Thu | Aug 16, 2018

Education ministry to review students' councils

Published:Monday | October 17, 2016 | 12:00 AM
Members of the National Secondary Students'’ Council for 2016-2017, share a photo at the installation ceremony held last week at the Institute of Jamaica, downtown Kingston.

The Ministry of Education, Youth and Information will be reviewing students' councils across the island to ensure that these bodies are actively engaged and functioning at an optimal level.

State Minister Floyd Green said it has come to the attention of the ministry that some councils are not as active as they should be in representing the interests of the student body. He noted that students' councils play an important role in the effective operation of secondary schools.

"You have a position to play, by law. It is enshrined in the Education Act and, as such, we expect that every single secondary school will have a students' council president, a students' council body, and that the president will sit on the board of the institution and participate in the governance of the school," he said. "It is important that students have a say in how their schools are run. Schools are set up to serve you the students." Green was addressing the installation ceremony for executive members of the National Secondary Students' Council (NSSC), held recently at the Institute of Jamaica in Kingston.

Under the Education Act of 1980, all public secondary institutions must have a students' council, which consists of elected representatives from the student body, with at least one staff adviser also selected by the students. The council has the right to democratically elect their own representatives; have representation on the school board; meet with the principal and staff on any matter affecting students' interests; and hold regular meetings to conduct business on the students' behalf, with due regard to the smooth functioning of the institution.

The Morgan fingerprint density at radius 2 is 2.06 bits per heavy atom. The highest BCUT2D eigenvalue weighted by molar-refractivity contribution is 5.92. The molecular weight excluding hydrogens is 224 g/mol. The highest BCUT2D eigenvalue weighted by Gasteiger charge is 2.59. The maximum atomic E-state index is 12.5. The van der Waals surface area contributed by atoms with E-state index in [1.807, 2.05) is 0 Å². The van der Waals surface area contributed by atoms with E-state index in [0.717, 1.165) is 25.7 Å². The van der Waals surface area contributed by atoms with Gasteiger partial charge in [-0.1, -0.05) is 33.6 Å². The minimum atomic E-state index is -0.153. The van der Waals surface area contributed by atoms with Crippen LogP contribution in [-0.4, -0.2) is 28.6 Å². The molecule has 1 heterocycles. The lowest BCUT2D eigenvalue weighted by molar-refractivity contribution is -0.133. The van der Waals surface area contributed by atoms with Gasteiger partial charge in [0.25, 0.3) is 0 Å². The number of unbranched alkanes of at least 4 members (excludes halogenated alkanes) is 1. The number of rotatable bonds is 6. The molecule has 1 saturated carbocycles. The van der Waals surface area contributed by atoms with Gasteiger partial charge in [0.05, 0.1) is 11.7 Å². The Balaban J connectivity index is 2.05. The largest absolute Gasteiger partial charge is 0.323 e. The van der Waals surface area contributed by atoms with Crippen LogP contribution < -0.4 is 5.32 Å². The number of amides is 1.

The 20-member NSSC executive, which will serve from September 2016 to August 2017, is comprised of representatives of schools spanning the six education regions.


Continuing the legacy


These are The Queen's School, Wolmer's Boys', Camperdown High, Campion College, Denham Town High, and St Hugh's High in Kingston and St Andrew; Morant Bay High and Paul Bogle High from St Thomas; Ferncourt High in St Ann; Mt Alvernia High in St James; Belmont Academy and Frome Technical High in Westmoreland; DeCarteret College, Belair High and Manchester High in Manchester; Clarendon College in Clarendon; and St Jago High and Cedar Grove Academy in St Catherine. Professor Trevor Munroe executive director, National Integrity Action, who was the guest speaker, encouraged the students to continue the legacy of activism that encourages positive social change.

"The empowerment of students at the school level is an important apprenticeship in democracy. Such preparation for participation in democracy at the school level is absolutely essential if our young people are to fulfil their role in enhancing Jamaica's democracy," Professor Munroe said.